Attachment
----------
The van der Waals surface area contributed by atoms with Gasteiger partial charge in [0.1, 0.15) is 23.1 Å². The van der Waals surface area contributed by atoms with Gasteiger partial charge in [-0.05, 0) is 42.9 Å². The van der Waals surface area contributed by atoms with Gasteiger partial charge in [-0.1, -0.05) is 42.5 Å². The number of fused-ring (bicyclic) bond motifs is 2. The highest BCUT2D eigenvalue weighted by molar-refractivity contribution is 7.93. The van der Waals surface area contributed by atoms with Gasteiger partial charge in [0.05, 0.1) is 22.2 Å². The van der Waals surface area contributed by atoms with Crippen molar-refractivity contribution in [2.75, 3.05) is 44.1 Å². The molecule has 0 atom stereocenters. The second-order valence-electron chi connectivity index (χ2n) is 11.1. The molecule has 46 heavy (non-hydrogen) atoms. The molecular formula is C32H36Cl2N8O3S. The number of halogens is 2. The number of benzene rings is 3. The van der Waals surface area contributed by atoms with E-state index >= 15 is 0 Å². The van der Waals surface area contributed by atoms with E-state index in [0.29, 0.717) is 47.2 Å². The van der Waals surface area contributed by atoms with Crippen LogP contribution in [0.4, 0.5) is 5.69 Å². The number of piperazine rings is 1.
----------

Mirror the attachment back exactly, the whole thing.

The van der Waals surface area contributed by atoms with Gasteiger partial charge in [0.1, 0.15) is 23.1 Å². The van der Waals surface area contributed by atoms with Gasteiger partial charge in [-0.05, 0) is 42.9 Å². The van der Waals surface area contributed by atoms with Gasteiger partial charge in [-0.1, -0.05) is 42.5 Å². The number of fused-ring (bicyclic) bond motifs is 2. The highest BCUT2D eigenvalue weighted by molar-refractivity contribution is 7.93. The van der Waals surface area contributed by atoms with Gasteiger partial charge in [0.05, 0.1) is 22.2 Å². The van der Waals surface area contributed by atoms with Crippen molar-refractivity contribution in [2.75, 3.05) is 44.1 Å². The molecule has 0 atom stereocenters. The second-order valence-electron chi connectivity index (χ2n) is 11.1. The molecule has 46 heavy (non-hydrogen) atoms. The molecular formula is C32H36Cl2N8O3S. The number of halogens is 2. The number of benzene rings is 3. The van der Waals surface area contributed by atoms with E-state index >= 15 is 0 Å². The van der Waals surface area contributed by atoms with E-state index in [0.29, 0.717) is 47.2 Å². The van der Waals surface area contributed by atoms with Crippen LogP contribution in [0.4, 0.5) is 5.69 Å². The number of piperazine rings is 1.